SALT LAKE CITY — Utah prosecutors are invoking jailed polygamous leader Warren Jeffs as proof that plural marriage should be illegal in the state as they make arguments in a case brought by the stars of reality TV show "Sister Wives."
The state argues in a filing Tuesday to a federal appeals court in Denver that Jeffs' actions show what can happen when polygamy is allowed. Jeffs is serving a life sentence in a Texas prison for sexually assaulting underage girls he considered wives.
The state is challenging a 2013 ruling that struck down a key part of Utah's law banning polygamy, bringing the state's law in lines with other states.
About Jeffs, state attorneys wrote: "That is what the boots on the ground fact of bigamy and polygamy can look like."
They added that the sect he still leads from prison on the Utah-Arizona border is "a community ravaged by untold fraud and other crimes associated with larger polygamous groups. The harms are real," wrote Parker Douglas, the federal solicitor for the Utah Attorney General's Office.
Kody Brown and his four wives, who brought the case, argue in court documents that their reality TV show "Sister Wives" shows polygamous marriages can be as healthy as monogamous ones.
The Browns have never been followers of Jeffs, who leads the Fundamentalist Church of Jesus Christ of Latter-Day Saints, of FLDS. The Browns belong to a different polygamous group, the Apostolic United Brethren, or AUB, that has a better reputation.
The state's filing comes after Jonathan Turley, an attorney for the Browns, argued in a filing that the landmark U.S. Supreme Court ruling legalizing same-sex marriage shows that laws restricting consensual adult relationships are outdated, even if certain unions are unpopular.
It's unclear when the appeals court will rule. No hearing has been set for the case.
Turley has said the family is prepared to take the legal fight to the U.S. Supreme Court if necessary.
Unlike same-sex marriage advocates, the Browns are not seeking full legal recognition of polygamous marriages.
The December 2013 ruling decriminalized polygamy, but bigamy — holding marriage licenses with multiple partners — remains illegal. In his decision, U.S. District Judge Clark Waddoups ruled that a portion of Utah's bigamy law forbidding cohabitation with another person violated the First Amendment, which guarantees the freedom of religion.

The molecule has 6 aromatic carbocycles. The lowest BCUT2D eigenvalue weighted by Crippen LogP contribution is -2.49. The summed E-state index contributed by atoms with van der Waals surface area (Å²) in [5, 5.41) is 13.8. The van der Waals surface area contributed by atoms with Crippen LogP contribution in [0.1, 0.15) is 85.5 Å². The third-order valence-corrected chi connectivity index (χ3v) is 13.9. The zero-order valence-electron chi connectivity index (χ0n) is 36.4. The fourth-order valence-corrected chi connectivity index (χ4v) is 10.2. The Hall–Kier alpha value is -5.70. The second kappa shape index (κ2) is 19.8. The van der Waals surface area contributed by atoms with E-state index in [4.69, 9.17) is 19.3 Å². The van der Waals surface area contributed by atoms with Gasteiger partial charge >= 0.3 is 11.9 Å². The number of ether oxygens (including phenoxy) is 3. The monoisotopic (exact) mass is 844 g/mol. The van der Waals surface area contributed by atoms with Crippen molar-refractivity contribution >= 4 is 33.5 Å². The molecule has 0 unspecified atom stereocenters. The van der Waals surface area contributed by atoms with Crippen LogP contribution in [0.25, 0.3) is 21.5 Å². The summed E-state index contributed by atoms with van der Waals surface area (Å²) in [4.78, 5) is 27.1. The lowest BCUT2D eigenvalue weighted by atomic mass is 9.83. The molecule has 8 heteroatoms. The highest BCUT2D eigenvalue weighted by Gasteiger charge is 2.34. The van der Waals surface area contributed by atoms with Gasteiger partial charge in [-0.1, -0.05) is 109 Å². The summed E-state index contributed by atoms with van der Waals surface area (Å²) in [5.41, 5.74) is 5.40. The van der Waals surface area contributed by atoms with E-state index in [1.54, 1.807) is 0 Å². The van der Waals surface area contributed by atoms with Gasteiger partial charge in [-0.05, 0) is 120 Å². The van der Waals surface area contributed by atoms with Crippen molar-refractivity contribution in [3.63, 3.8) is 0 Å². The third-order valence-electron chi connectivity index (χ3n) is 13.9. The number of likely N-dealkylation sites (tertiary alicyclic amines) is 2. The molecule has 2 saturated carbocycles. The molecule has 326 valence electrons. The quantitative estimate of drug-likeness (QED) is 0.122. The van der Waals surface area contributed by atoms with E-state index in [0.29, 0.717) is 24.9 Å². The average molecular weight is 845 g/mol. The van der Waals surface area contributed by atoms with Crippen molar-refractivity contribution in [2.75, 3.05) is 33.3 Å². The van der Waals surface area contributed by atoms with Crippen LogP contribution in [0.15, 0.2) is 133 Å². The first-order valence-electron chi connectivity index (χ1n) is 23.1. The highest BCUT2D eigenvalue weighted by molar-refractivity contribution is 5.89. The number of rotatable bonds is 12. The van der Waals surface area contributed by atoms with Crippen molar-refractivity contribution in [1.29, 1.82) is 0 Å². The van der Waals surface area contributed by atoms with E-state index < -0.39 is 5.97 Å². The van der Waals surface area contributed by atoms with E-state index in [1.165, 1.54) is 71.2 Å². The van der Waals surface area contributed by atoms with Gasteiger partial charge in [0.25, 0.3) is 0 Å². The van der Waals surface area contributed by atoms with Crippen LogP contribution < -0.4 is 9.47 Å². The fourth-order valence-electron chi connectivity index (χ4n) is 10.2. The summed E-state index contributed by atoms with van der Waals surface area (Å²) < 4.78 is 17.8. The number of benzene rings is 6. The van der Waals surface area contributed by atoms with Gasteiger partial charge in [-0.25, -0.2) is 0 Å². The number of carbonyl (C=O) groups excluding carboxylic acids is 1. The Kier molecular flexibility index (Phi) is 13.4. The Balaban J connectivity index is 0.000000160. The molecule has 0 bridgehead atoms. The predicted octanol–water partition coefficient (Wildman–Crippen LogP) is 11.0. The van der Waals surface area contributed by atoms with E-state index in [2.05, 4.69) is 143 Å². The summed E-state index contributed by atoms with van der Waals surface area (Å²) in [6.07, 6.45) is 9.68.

If the ruling stands, Utah's law would be identical to most other states that prohibit people from having multiple marriage licenses. In most polygamous families in Utah, the man is legally married to one woman but only "spiritually married" to the others.
Advocacy groups for polygamy and individual liberties called the ruling a significant decision that removed the threat of arrest for the state's plural families.
Utah Attorney General Sean Reyes appealed, saying courts have long upheld laws banning polygamy because they prevent abuse of women and children.
The teaching that polygamy brings exaltation in heaven is a legacy of the early Mormon church, but the mainstream Salt Lake City-based Church of Jesus Christ of Latter-day Saints abandoned the practice in 1890 and strictly prohibits it today.
The state points to Utah's prohibition on polygamy in the late 1800s, which allowed it to finally earn statehood, as another reason why the ruling should be overturned. Laws passed that prohibited plural marriages should make the court's decision an easy one, the state contended.
"Utah has ever since lived with that condition and found that it curtails public harms that flow from polygamist and plural marriages," the state filing says.